Noteworthy is that in July 2009, Cobasys NiMH division (Chevron-Texaco), was sold to a Bosch and Sanyo consortium, but they still retained the patent rights and collect royalties on the batteries.
There are grass-root campaigns springing up calling for: The US President, the U.S. Senate, and the U.S. House of Representatives to exercise Eminent Domain and/or Compulsory Licensing of NiMH large format technology by Cobasys NiMH division (Chevron-Texaco) to all interested manufacturers. We here at EV.com are fully supportive of all their efforts and encourage others to request this type of green government mandate.
You can sign such a Petition Now.
Now you can view live data from a 9,000 watt solar electric system which produces 120% of this family's annual electricity use. That extra 20% is enough to power an electric car for 10,000 miles annually.
Please check out this site: http://www.moneychimp.com/features/market_cagr.htm
The take away: "Over the very long run, the stock market has had an inflation-adjusted annualized return rate of between six and seven percent."
Investing in your own solar electric system will usually meet or beat the stock market. Now you can be rest assured knowing your investment is right next to you and not in a black hole somewhere subject to the volatile emotions of others.
1.144 million people now have documented jobs in Europe's renewable energy sector.
The boost in activity in 2010 represented about $166 billion in economic value, a 15 percent increase over 2009.
These figures only include renewable fuels, heat and electricity. They do not include jobs in mass transportation, recycling, and green building design.
They show a very healthy diversity in Europe’s renewable energy sector. According to the 2010 figures, the top three sectors for employment were biomass (273,000), solar PV (268,110), and wind (253,145). The next largest were biogas (52,810) and solar thermal (49,845). Behind those sectors were ground source heat pumps, waste-to-energy, small hydro, and geothermal.
Here in the U.S. we are at a fraction of these jobs...will we allow other areas of the world to create millions more while we sit and watch?
The U.S is a leader...lets get back in the race and win!
"...the Iceni will run to 230 mph, accelerate from 0-60 mph in under four seconds, and deliver 70 mpg at a constant 70 mph and up to 100 mpg at 55 mph. It will also have 100,000 mile service intervals..."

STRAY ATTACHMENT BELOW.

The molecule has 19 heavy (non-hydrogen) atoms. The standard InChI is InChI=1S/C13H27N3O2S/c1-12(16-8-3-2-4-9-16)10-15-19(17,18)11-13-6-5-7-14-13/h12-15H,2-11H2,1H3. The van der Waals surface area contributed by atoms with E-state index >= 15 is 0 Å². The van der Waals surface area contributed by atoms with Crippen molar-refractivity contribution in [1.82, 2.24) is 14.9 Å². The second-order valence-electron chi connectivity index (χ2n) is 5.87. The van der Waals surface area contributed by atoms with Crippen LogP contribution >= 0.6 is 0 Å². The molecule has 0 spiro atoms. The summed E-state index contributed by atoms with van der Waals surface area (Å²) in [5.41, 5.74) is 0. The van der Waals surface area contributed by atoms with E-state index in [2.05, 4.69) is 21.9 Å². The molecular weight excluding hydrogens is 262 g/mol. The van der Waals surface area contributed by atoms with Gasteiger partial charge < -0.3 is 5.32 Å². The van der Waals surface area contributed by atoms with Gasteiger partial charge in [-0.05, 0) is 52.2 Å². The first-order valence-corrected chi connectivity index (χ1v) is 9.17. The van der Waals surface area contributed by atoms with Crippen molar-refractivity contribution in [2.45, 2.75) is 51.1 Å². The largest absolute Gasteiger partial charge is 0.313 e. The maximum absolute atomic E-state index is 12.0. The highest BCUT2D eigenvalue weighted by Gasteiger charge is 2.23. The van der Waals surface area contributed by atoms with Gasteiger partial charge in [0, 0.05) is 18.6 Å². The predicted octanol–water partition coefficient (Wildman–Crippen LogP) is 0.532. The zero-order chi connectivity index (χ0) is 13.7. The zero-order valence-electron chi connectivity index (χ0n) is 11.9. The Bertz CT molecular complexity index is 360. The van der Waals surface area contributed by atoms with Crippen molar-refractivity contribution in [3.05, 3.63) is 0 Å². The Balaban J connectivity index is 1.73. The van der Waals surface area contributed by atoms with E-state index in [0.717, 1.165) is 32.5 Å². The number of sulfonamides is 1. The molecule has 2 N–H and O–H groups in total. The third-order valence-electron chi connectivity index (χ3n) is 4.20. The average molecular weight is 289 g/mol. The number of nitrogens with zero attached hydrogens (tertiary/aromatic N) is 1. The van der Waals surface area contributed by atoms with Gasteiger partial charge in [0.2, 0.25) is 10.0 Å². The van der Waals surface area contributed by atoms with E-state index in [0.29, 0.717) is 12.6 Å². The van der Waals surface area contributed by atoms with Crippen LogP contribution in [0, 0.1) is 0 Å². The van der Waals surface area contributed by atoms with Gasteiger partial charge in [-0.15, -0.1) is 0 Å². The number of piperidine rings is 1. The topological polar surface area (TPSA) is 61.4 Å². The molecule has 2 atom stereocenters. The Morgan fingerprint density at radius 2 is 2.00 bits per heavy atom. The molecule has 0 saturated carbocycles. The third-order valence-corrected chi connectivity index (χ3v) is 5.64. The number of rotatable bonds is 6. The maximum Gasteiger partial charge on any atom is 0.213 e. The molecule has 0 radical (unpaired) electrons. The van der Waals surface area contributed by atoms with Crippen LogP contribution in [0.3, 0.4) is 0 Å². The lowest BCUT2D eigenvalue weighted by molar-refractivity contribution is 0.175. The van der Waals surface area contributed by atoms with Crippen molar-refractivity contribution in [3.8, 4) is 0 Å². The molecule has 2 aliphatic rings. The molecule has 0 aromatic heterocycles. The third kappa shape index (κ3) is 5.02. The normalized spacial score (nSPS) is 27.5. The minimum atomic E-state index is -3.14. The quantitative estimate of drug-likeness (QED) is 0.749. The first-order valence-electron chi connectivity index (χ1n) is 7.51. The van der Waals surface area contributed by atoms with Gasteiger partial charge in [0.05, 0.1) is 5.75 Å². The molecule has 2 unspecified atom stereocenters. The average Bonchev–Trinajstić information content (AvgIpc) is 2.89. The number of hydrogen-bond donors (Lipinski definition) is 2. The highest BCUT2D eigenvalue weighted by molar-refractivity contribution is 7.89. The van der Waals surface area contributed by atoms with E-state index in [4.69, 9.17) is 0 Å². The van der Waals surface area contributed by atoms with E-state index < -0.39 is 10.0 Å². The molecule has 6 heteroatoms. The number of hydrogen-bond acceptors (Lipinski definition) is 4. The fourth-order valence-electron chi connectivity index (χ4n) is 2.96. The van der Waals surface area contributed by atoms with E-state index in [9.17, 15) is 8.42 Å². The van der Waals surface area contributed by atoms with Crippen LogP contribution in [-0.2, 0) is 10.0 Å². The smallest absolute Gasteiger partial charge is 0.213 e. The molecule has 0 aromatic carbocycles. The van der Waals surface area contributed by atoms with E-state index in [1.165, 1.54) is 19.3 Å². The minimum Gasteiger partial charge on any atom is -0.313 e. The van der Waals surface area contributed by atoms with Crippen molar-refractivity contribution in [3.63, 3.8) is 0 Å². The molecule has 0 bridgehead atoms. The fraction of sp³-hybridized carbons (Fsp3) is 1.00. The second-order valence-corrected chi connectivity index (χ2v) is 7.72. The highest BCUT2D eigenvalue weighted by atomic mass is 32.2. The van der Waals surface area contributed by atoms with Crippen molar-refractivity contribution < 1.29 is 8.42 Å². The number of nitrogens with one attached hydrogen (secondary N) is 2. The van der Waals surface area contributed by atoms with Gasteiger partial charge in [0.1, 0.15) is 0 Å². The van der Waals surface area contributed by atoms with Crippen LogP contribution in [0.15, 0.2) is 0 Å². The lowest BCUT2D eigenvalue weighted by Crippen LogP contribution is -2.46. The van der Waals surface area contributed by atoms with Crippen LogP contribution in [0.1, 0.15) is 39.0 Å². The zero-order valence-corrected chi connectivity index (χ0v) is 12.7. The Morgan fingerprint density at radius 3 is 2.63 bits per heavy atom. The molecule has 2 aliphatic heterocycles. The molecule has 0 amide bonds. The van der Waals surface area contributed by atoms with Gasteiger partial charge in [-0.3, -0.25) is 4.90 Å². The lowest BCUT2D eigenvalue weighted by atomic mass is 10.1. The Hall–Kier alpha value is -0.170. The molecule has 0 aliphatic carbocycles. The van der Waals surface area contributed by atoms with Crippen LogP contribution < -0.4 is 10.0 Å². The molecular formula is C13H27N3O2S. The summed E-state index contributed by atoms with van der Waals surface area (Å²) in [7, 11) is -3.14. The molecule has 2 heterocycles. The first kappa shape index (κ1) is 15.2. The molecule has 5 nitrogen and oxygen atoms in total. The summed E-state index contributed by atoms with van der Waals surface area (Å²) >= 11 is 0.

Lets scale this muscle car down and use its technology to offer a fun high mpg vehicle. What truck lover wouldn't love to have a powerful full size truck that gets 50 mpg with heart pounding acceleration and stump pulling power? Or the high mileage commuter car that gets 200 mpg for those daily long commutes?
The technology is here today and has been around for quite some time. While in Ireland back in 2006 I rented a 7 series BMW with an automatic transmission (nice sized car). The onboard computer said the car was getting 40+ mpg...i didn't believe it. I reset the computer while in Dublin and drove to Galway which is on the opposite side of Ireland. Again I didn't believe the computer as it was in the upper 40 mpgs. This car was a blast to drive. It had exhilarating accelerationtion and would pin my head back in the head rest...I would actually get dizzy during acceleration. On the freeway I kicked down the acceleratorator and counted as I went from 60 mph to 90 mph in 3 seconds...WOW. Again, I could not believe that a car that was this much fun could get that kind of mpgs. I reset the computer in Galway and would manually record the mpgs at the end of the trip to compare the mpg computer's accuracy. Anyone that has driven in Ireland knows of the narrow roads and heavily congested towns when traveling across this country. I did not baby this car as my early Camaro sports car driving habits were making themselves known many times. I arrived close to the Dublin airport and filled up. To my surprise the computer displayed 45.8 mpg and I manually calculated 45.3 mpg US. From that day forward I now know that we have a lot of mpg catching up to do.
Again, the technology is here. Emissions is not holding it up as that is not an issue. Safety is not holding it up as these same cars are imported to us with much less efficient drivetrains. Cost is not holding it up as we mass produce everything. There are no excusses...lets make the US energy self reliant.